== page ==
What is an infographic? That seems like a good question to start today’s post.
Put simply, an Infographic (information graphic) is a visual representation of a data set or instructive material. It takes a large amount of information in text or numerical form and then condenses it into a combination of images and text, allowing viewers to quickly grasp the essential insights the data contains. I’ve been toying with infographics on and off for the past couple of years and am increasingly convinced as to their place in the contemporary language classroom, hence today’s post.
Infographics are an outstanding tool for learners, as they play a role in allowing them to understand and internalize things such as vocabulary, data, and other information. Infographics are gaining in appeal, as they cater to today’s visual audience, serving to incorporate large quantities of information into small, interactive spaces. Additionally, infographics are becoming a popular assignment for learner research projects. For learners, creating an infographic can enable them to connect classroom concepts to real world data and examples.
So, how might we start using infographics with learners whose approach to information is different from our own? Some see the information by drawing mental pictures, while others “see” as data / information / words. Think about how you and your teaching colleagues do this. Who would draw a map or diagram and who would make a list or spreadsheet? What would you do? Infographics can form a bridge to help teachers to disseminate and learners to internalize new information.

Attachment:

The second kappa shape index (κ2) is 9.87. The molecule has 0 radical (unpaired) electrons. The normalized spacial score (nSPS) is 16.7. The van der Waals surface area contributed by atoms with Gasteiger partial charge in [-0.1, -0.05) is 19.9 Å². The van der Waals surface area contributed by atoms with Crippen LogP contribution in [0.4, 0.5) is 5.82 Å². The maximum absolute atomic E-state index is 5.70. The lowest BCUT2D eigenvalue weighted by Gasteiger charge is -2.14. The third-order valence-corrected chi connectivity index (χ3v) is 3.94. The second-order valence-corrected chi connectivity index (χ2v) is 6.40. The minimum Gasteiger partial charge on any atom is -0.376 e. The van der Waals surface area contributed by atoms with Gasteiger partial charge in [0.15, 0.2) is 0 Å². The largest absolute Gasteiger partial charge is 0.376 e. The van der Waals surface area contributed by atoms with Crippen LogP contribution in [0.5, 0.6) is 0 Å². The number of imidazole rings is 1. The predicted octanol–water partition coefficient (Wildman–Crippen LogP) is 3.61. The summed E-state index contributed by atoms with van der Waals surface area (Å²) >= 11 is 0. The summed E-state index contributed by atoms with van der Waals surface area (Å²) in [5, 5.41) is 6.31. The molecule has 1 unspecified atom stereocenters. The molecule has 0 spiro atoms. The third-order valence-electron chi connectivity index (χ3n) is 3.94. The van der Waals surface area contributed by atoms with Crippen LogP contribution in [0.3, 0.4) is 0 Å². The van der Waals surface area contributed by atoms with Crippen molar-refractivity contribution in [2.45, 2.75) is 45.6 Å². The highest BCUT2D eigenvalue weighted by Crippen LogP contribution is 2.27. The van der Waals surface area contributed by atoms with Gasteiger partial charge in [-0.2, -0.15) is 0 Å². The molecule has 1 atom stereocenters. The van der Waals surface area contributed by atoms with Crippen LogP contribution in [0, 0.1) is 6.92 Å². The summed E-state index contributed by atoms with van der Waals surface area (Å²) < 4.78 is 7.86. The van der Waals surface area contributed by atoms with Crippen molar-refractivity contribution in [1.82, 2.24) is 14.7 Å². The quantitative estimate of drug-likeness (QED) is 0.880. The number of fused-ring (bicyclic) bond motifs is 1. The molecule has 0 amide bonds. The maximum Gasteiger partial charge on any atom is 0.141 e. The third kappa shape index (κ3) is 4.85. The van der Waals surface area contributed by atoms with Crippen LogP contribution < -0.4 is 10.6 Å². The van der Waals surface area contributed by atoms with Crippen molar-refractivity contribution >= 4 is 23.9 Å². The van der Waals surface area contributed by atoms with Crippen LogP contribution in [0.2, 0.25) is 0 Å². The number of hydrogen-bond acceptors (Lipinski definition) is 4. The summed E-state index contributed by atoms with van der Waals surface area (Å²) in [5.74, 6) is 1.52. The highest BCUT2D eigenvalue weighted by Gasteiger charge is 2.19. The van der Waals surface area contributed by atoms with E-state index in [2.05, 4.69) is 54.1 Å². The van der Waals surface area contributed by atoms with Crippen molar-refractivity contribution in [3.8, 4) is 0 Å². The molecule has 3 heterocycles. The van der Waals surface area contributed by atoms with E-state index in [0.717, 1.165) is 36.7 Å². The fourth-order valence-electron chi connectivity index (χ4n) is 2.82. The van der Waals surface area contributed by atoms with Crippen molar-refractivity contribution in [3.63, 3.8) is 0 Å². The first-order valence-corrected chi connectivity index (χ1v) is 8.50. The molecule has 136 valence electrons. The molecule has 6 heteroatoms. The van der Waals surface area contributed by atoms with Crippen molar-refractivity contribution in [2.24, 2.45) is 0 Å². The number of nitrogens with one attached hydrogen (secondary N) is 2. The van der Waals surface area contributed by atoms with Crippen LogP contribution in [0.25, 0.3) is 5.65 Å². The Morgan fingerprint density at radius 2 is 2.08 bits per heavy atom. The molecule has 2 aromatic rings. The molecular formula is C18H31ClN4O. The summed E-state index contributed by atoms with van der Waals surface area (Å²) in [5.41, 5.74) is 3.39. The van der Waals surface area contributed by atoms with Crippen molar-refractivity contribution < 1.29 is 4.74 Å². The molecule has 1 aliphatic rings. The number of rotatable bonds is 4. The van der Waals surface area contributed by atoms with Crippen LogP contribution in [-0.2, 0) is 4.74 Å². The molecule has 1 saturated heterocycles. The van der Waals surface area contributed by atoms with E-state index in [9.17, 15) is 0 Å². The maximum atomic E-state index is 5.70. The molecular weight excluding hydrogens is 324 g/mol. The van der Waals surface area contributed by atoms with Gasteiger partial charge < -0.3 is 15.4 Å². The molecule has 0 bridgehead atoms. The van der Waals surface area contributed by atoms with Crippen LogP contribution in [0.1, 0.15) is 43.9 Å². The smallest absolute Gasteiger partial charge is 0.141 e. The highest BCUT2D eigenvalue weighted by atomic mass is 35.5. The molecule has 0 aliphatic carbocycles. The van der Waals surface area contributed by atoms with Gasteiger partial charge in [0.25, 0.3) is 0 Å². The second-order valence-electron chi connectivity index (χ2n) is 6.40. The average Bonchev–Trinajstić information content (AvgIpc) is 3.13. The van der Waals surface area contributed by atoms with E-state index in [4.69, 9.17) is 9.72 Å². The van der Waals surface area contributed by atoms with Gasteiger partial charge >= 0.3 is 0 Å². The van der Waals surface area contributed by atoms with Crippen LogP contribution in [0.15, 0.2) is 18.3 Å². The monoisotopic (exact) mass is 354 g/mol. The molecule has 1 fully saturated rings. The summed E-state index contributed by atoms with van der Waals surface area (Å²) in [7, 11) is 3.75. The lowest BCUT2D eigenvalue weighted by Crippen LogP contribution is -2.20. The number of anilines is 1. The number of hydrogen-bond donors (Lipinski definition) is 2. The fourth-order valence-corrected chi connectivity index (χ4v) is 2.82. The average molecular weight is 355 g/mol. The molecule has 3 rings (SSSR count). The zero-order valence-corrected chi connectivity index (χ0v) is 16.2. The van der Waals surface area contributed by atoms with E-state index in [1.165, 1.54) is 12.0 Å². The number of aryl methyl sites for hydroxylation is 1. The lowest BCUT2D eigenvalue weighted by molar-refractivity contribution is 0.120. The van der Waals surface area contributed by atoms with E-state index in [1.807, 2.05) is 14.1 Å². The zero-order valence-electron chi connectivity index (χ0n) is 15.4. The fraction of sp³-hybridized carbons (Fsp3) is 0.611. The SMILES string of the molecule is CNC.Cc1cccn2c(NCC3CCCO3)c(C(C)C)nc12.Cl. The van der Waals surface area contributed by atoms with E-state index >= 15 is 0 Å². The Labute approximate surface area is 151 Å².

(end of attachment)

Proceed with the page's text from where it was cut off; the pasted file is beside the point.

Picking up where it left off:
Can infographics be used in the language classroom?
The answer to this is yes, of course they can. The excellent Larissa’s Languages blog offers the following seven suggestions of ways to use infographics in the English classroom (click here to read the full post):
- to teach (or review) numbers
- to teach new vocabulary
- to make predictions
- to retrieve information
- to practice business presentations
- to elaborate
- to collect useful information
As Larissa has done such a good job with her post, I won’t go into this in any more detail here. What I will do is look at some of the easiest free apps out there for all you budding infographicists! I’ll then round off by giving you a list of the best resources for learning the how and why of making and using infographics as a teaching and learning tool. Here we go…
Some of the easiest to use infographic apps
The key components of the following suggestions are that they are all so easy to use that even I managed it and that they all have free options that are good enough for you to be able to make meaningful infographics at no cost.Piktochart
This is a really simple infographic creation tool that has been around for a couple of years now. Sign up is required to use the free version, although you can do this via social media accounts such as Facebook. I’ve been using this app a lot lately and you can see examples of my work here on this blog. I’ve also used this with my new blog project, EAP Infographics. You can download the finished product in a number of formats.